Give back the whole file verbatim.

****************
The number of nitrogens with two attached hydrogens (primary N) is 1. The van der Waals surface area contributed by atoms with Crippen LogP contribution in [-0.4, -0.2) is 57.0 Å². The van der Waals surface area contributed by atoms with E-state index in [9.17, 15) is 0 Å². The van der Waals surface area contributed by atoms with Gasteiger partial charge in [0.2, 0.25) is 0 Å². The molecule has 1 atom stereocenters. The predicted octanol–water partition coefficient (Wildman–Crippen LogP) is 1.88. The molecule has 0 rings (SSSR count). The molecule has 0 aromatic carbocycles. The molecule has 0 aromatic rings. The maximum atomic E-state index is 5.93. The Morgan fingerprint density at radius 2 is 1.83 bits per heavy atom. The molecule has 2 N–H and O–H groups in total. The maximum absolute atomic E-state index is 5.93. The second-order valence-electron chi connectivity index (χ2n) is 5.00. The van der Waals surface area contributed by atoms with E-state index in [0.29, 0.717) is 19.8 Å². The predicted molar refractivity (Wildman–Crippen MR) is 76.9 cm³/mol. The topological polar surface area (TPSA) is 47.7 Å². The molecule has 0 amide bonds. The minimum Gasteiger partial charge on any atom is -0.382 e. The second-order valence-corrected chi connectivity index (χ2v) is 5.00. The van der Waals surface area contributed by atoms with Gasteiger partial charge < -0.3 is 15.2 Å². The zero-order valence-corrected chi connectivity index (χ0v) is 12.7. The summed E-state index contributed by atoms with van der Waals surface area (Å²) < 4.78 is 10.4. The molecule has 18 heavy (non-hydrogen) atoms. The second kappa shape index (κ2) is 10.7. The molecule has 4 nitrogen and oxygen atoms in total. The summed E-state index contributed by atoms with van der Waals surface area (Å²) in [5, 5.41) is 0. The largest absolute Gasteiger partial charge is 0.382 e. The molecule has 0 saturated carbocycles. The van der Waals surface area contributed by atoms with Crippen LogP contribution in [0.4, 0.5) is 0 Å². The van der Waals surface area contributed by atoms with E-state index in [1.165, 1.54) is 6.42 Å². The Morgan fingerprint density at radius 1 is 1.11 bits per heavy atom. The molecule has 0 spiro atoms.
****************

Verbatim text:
The number of nitrogens with two attached hydrogens (primary N) is 1. The van der Waals surface area contributed by atoms with Crippen LogP contribution in [-0.4, -0.2) is 57.0 Å². The van der Waals surface area contributed by atoms with E-state index in [9.17, 15) is 0 Å². The van der Waals surface area contributed by atoms with Gasteiger partial charge in [0.2, 0.25) is 0 Å². The molecule has 1 atom stereocenters. The predicted octanol–water partition coefficient (Wildman–Crippen LogP) is 1.88. The molecule has 0 rings (SSSR count). The molecule has 0 aromatic carbocycles. The molecule has 0 aromatic rings. The maximum atomic E-state index is 5.93. The Morgan fingerprint density at radius 2 is 1.83 bits per heavy atom. The molecule has 2 N–H and O–H groups in total. The maximum absolute atomic E-state index is 5.93. The second-order valence-electron chi connectivity index (χ2n) is 5.00. The van der Waals surface area contributed by atoms with E-state index in [0.29, 0.717) is 19.8 Å². The predicted molar refractivity (Wildman–Crippen MR) is 76.9 cm³/mol. The topological polar surface area (TPSA) is 47.7 Å². The molecule has 0 amide bonds. The minimum Gasteiger partial charge on any atom is -0.382 e. The second-order valence-corrected chi connectivity index (χ2v) is 5.00. The van der Waals surface area contributed by atoms with Gasteiger partial charge < -0.3 is 15.2 Å². The zero-order valence-corrected chi connectivity index (χ0v) is 12.7. The summed E-state index contributed by atoms with van der Waals surface area (Å²) < 4.78 is 10.4. The molecule has 18 heavy (non-hydrogen) atoms. The second kappa shape index (κ2) is 10.7. The molecule has 4 nitrogen and oxygen atoms in total. The summed E-state index contributed by atoms with van der Waals surface area (Å²) in [5, 5.41) is 0. The largest absolute Gasteiger partial charge is 0.382 e. The molecule has 0 saturated carbocycles. The van der Waals surface area contributed by atoms with Crippen LogP contribution in [0.4, 0.5) is 0 Å². The van der Waals surface area contributed by atoms with E-state index in [1.165, 1.54) is 6.42 Å². The Morgan fingerprint density at radius 1 is 1.11 bits per heavy atom. The molecule has 0 spiro atoms.